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Vector Borne Zoonotic Dis. 2010 Apr;10(3):241-7. doi: 10.1089/vbz.2009.0035.

Larval environmental temperature and the susceptibility of Aedes albopictus Skuse (Diptera: Culicidae) to Chikungunya virus.

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Florida Medical Entomology Laboratory, Department of Entomology and Nematology, Institute of Food and Agricultural Sciences, University of Florida, Vero Beach, Florida 32962, USA.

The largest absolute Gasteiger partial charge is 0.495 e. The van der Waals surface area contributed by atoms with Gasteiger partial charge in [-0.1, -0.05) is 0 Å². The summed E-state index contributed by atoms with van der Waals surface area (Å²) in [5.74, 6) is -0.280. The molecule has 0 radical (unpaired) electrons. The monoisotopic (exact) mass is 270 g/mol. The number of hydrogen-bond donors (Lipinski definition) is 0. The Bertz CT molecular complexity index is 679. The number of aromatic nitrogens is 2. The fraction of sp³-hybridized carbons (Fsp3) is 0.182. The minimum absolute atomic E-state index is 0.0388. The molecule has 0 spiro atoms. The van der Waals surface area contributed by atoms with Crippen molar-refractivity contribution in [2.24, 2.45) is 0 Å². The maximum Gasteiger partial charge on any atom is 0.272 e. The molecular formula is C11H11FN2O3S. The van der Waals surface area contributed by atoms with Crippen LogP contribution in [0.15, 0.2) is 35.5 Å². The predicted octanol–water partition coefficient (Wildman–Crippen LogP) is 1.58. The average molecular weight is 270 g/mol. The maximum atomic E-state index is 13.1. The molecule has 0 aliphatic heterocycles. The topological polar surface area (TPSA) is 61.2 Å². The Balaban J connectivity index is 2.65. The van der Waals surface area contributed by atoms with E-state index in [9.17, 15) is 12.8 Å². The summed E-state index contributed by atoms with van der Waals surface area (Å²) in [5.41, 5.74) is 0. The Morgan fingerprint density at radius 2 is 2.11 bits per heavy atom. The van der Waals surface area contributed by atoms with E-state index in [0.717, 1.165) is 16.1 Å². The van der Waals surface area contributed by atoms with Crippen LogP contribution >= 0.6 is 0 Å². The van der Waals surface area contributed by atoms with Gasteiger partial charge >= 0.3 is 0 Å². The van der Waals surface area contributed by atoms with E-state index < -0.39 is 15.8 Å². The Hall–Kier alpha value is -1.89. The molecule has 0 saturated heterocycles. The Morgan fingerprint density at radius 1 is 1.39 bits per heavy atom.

A key feature in the recent widespread epidemic of the mosquito-borne alphavirus chikungunya virus (CHIKV) was the important role of Aedes albopictus, formerly regarded as a secondary vector, compared to the presumed primary vector Aedes aegypti. Ae. albopictus, a container-inhabiting mosquito, is an invasive species that occurs over a wide geographic range spanning tropical and temperate latitudes. In this study we examine the effects of a broad range of larval rearing temperatures on CHIKV infection, dissemination, and viral titer in Florida F(1) Ae. albopictus. Adults from larvae reared at 18 degrees C, 24 degrees C, and 32 degrees C differed significantly in size, development time, and CHIKV infection rate. Adult females with the largest body size were produced from the coolest temperature, took the longest to mature, and six times more likely to be infected with CHIKV than females reared at 32 degrees C. There was also a significant effect of rearing temperature on viral dissemination, resulting in an increase in population dissemination at the coolest temperature. This study indicates that climate factors, such as temperature, experienced at the larval stage, can influence the competence of adult females to vector arboviruses.

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